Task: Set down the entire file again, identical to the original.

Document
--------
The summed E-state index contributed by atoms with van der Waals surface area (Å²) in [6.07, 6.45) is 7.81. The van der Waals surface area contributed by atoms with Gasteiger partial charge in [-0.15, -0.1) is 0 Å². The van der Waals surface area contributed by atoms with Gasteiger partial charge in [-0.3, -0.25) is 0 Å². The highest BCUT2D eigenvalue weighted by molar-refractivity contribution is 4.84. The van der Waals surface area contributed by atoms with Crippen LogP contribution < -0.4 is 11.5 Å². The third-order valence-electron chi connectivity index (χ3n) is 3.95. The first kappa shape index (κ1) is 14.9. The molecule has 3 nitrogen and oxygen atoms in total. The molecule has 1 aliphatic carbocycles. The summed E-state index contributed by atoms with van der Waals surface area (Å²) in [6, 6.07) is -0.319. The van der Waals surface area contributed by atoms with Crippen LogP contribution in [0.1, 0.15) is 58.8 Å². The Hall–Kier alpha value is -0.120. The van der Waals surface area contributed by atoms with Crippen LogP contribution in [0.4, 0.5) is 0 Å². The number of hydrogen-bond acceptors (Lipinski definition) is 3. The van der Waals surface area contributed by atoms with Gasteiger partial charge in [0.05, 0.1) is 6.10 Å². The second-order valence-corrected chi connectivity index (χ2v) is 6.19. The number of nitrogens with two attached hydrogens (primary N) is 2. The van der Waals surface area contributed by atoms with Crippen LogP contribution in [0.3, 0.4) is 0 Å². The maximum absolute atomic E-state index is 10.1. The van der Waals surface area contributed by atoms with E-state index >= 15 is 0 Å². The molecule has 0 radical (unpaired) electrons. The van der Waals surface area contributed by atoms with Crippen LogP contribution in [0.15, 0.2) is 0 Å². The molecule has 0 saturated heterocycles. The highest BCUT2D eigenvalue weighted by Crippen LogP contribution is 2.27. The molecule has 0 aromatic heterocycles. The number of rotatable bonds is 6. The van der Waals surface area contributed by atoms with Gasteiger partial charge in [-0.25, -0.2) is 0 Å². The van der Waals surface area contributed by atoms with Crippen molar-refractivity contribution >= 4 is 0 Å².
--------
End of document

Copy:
The summed E-state index contributed by atoms with van der Waals surface area (Å²) in [6.07, 6.45) is 7.81. The van der Waals surface area contributed by atoms with Gasteiger partial charge in [-0.15, -0.1) is 0 Å². The van der Waals surface area contributed by atoms with Gasteiger partial charge in [-0.3, -0.25) is 0 Å². The highest BCUT2D eigenvalue weighted by molar-refractivity contribution is 4.84. The van der Waals surface area contributed by atoms with Crippen LogP contribution < -0.4 is 11.5 Å². The third-order valence-electron chi connectivity index (χ3n) is 3.95. The first kappa shape index (κ1) is 14.9. The molecule has 3 nitrogen and oxygen atoms in total. The molecule has 1 aliphatic carbocycles. The summed E-state index contributed by atoms with van der Waals surface area (Å²) in [6, 6.07) is -0.319. The van der Waals surface area contributed by atoms with Crippen LogP contribution in [0.1, 0.15) is 58.8 Å². The Hall–Kier alpha value is -0.120. The van der Waals surface area contributed by atoms with Crippen LogP contribution in [0.4, 0.5) is 0 Å². The number of hydrogen-bond acceptors (Lipinski definition) is 3. The van der Waals surface area contributed by atoms with Gasteiger partial charge in [0.05, 0.1) is 6.10 Å². The second-order valence-corrected chi connectivity index (χ2v) is 6.19. The number of nitrogens with two attached hydrogens (primary N) is 2. The van der Waals surface area contributed by atoms with Crippen LogP contribution in [0.3, 0.4) is 0 Å². The maximum absolute atomic E-state index is 10.1. The van der Waals surface area contributed by atoms with E-state index >= 15 is 0 Å². The molecule has 0 radical (unpaired) electrons. The van der Waals surface area contributed by atoms with Crippen LogP contribution in [0.15, 0.2) is 0 Å². The molecule has 0 saturated heterocycles. The highest BCUT2D eigenvalue weighted by Crippen LogP contribution is 2.27. The molecule has 0 aromatic heterocycles. The number of rotatable bonds is 6. The van der Waals surface area contributed by atoms with Gasteiger partial charge in [-0.25, -0.2) is 0 Å². The van der Waals surface area contributed by atoms with Crippen molar-refractivity contribution >= 4 is 0 Å².